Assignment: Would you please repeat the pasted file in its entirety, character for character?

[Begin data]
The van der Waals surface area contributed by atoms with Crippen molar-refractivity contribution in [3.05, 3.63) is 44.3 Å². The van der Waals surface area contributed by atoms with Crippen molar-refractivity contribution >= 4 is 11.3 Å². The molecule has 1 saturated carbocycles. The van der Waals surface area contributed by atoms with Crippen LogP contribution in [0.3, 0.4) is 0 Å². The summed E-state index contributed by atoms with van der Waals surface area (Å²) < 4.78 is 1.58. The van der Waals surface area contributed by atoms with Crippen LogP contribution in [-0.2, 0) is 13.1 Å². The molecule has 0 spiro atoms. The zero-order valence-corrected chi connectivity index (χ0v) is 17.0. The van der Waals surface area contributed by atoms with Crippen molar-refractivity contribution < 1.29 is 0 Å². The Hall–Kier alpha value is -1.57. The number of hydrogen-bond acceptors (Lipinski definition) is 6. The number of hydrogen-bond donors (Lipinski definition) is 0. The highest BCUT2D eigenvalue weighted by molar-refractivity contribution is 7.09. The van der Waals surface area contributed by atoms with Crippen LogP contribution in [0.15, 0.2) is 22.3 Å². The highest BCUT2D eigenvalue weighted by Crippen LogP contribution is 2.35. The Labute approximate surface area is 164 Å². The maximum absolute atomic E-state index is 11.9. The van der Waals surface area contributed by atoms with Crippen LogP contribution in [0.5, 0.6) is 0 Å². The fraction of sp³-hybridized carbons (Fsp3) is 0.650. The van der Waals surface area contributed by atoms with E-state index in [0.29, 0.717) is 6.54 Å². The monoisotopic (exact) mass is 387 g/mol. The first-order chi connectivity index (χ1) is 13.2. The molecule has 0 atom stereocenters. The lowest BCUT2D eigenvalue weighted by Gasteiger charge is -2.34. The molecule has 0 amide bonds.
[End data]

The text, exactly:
The van der Waals surface area contributed by atoms with Crippen molar-refractivity contribution in [3.05, 3.63) is 44.3 Å². The van der Waals surface area contributed by atoms with Crippen molar-refractivity contribution >= 4 is 11.3 Å². The molecule has 1 saturated carbocycles. The van der Waals surface area contributed by atoms with Crippen LogP contribution in [0.3, 0.4) is 0 Å². The summed E-state index contributed by atoms with van der Waals surface area (Å²) < 4.78 is 1.58. The van der Waals surface area contributed by atoms with Crippen LogP contribution in [-0.2, 0) is 13.1 Å². The molecule has 0 spiro atoms. The zero-order valence-corrected chi connectivity index (χ0v) is 17.0. The van der Waals surface area contributed by atoms with Crippen molar-refractivity contribution < 1.29 is 0 Å². The Hall–Kier alpha value is -1.57. The number of hydrogen-bond acceptors (Lipinski definition) is 6. The number of hydrogen-bond donors (Lipinski definition) is 0. The highest BCUT2D eigenvalue weighted by molar-refractivity contribution is 7.09. The van der Waals surface area contributed by atoms with Crippen LogP contribution in [0.15, 0.2) is 22.3 Å². The highest BCUT2D eigenvalue weighted by Crippen LogP contribution is 2.35. The Labute approximate surface area is 164 Å². The maximum absolute atomic E-state index is 11.9. The van der Waals surface area contributed by atoms with Crippen LogP contribution in [0.5, 0.6) is 0 Å². The fraction of sp³-hybridized carbons (Fsp3) is 0.650. The van der Waals surface area contributed by atoms with E-state index in [0.29, 0.717) is 6.54 Å². The monoisotopic (exact) mass is 387 g/mol. The first-order chi connectivity index (χ1) is 13.2. The molecule has 0 atom stereocenters. The lowest BCUT2D eigenvalue weighted by Gasteiger charge is -2.34. The molecule has 0 amide bonds.